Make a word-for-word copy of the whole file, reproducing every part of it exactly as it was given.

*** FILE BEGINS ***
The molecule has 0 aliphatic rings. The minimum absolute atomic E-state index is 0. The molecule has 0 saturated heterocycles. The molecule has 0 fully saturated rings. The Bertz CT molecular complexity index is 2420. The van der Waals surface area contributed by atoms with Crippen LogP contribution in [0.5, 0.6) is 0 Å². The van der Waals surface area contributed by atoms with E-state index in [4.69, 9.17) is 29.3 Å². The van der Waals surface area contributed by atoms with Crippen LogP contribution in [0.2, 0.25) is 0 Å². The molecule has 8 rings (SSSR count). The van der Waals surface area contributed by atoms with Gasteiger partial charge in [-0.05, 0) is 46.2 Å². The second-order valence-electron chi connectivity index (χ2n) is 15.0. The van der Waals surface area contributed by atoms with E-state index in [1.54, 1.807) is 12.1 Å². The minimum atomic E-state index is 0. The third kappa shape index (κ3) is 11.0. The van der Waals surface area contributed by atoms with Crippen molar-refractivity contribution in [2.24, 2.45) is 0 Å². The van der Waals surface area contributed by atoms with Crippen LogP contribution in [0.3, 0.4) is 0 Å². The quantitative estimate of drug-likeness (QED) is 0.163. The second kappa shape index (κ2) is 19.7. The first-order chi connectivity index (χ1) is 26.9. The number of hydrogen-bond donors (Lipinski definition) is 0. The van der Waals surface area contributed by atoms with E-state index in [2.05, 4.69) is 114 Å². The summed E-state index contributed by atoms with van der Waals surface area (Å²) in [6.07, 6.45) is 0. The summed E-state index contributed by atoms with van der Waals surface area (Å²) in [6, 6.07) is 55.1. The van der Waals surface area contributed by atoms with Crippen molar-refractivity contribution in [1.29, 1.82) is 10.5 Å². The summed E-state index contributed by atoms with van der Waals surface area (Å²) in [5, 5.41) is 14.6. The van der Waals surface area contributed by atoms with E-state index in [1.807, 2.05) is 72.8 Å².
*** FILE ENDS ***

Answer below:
The molecule has 0 aliphatic rings. The minimum absolute atomic E-state index is 0. The molecule has 0 saturated heterocycles. The molecule has 0 fully saturated rings. The Bertz CT molecular complexity index is 2420. The van der Waals surface area contributed by atoms with Crippen LogP contribution in [0.5, 0.6) is 0 Å². The van der Waals surface area contributed by atoms with E-state index in [4.69, 9.17) is 29.3 Å². The van der Waals surface area contributed by atoms with Crippen LogP contribution in [0.2, 0.25) is 0 Å². The molecule has 8 rings (SSSR count). The van der Waals surface area contributed by atoms with Gasteiger partial charge in [-0.05, 0) is 46.2 Å². The second-order valence-electron chi connectivity index (χ2n) is 15.0. The van der Waals surface area contributed by atoms with E-state index in [1.54, 1.807) is 12.1 Å². The minimum atomic E-state index is 0. The third kappa shape index (κ3) is 11.0. The van der Waals surface area contributed by atoms with Crippen molar-refractivity contribution in [2.24, 2.45) is 0 Å². The van der Waals surface area contributed by atoms with Crippen LogP contribution in [0.3, 0.4) is 0 Å². The quantitative estimate of drug-likeness (QED) is 0.163. The second kappa shape index (κ2) is 19.7. The first-order chi connectivity index (χ1) is 26.9. The number of hydrogen-bond donors (Lipinski definition) is 0. The van der Waals surface area contributed by atoms with E-state index in [2.05, 4.69) is 114 Å². The summed E-state index contributed by atoms with van der Waals surface area (Å²) in [6.07, 6.45) is 0. The summed E-state index contributed by atoms with van der Waals surface area (Å²) in [6, 6.07) is 55.1. The van der Waals surface area contributed by atoms with Crippen molar-refractivity contribution in [1.29, 1.82) is 10.5 Å². The summed E-state index contributed by atoms with van der Waals surface area (Å²) in [5, 5.41) is 14.6. The van der Waals surface area contributed by atoms with E-state index in [1.807, 2.05) is 72.8 Å².